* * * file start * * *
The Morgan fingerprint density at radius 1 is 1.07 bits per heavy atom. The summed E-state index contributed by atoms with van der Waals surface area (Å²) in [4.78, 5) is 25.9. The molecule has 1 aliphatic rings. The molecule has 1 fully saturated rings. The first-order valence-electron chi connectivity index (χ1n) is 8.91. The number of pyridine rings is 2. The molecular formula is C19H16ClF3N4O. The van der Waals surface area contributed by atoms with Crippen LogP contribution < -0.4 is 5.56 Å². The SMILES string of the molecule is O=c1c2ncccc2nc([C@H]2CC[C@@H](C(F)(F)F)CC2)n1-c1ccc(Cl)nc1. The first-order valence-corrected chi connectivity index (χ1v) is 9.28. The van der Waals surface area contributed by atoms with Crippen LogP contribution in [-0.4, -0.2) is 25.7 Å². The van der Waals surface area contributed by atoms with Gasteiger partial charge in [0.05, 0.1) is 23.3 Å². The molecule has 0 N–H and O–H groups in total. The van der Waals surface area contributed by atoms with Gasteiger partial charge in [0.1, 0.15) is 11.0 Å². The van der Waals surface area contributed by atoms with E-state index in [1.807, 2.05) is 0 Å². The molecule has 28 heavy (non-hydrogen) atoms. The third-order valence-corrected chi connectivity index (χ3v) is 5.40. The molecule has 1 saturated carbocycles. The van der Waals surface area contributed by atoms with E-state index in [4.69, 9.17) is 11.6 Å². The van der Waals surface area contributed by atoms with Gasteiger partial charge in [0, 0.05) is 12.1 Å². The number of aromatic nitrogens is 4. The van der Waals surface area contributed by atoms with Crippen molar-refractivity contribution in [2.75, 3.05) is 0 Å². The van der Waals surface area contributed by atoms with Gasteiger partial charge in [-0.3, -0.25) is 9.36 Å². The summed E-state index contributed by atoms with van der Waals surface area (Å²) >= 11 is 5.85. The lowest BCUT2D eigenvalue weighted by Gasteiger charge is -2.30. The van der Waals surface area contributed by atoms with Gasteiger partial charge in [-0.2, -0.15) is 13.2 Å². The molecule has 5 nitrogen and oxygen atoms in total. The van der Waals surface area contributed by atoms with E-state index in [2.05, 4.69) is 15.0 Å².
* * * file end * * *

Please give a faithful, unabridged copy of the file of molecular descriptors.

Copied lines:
The Morgan fingerprint density at radius 1 is 1.07 bits per heavy atom. The summed E-state index contributed by atoms with van der Waals surface area (Å²) in [4.78, 5) is 25.9. The molecule has 1 aliphatic rings. The molecule has 1 fully saturated rings. The first-order valence-electron chi connectivity index (χ1n) is 8.91. The number of pyridine rings is 2. The molecular formula is C19H16ClF3N4O. The van der Waals surface area contributed by atoms with Crippen LogP contribution < -0.4 is 5.56 Å². The SMILES string of the molecule is O=c1c2ncccc2nc([C@H]2CC[C@@H](C(F)(F)F)CC2)n1-c1ccc(Cl)nc1. The first-order valence-corrected chi connectivity index (χ1v) is 9.28. The van der Waals surface area contributed by atoms with Crippen LogP contribution in [-0.4, -0.2) is 25.7 Å². The van der Waals surface area contributed by atoms with Gasteiger partial charge in [0.05, 0.1) is 23.3 Å². The molecule has 0 N–H and O–H groups in total. The van der Waals surface area contributed by atoms with Gasteiger partial charge in [0.1, 0.15) is 11.0 Å². The van der Waals surface area contributed by atoms with E-state index in [1.807, 2.05) is 0 Å². The molecule has 28 heavy (non-hydrogen) atoms. The third-order valence-corrected chi connectivity index (χ3v) is 5.40. The molecule has 1 saturated carbocycles. The van der Waals surface area contributed by atoms with E-state index in [4.69, 9.17) is 11.6 Å². The van der Waals surface area contributed by atoms with Gasteiger partial charge in [0, 0.05) is 12.1 Å². The number of aromatic nitrogens is 4. The van der Waals surface area contributed by atoms with Crippen molar-refractivity contribution in [2.75, 3.05) is 0 Å². The van der Waals surface area contributed by atoms with Gasteiger partial charge in [-0.3, -0.25) is 9.36 Å². The summed E-state index contributed by atoms with van der Waals surface area (Å²) >= 11 is 5.85. The lowest BCUT2D eigenvalue weighted by Gasteiger charge is -2.30. The van der Waals surface area contributed by atoms with Gasteiger partial charge in [-0.2, -0.15) is 13.2 Å². The molecule has 5 nitrogen and oxygen atoms in total. The van der Waals surface area contributed by atoms with E-state index in [2.05, 4.69) is 15.0 Å².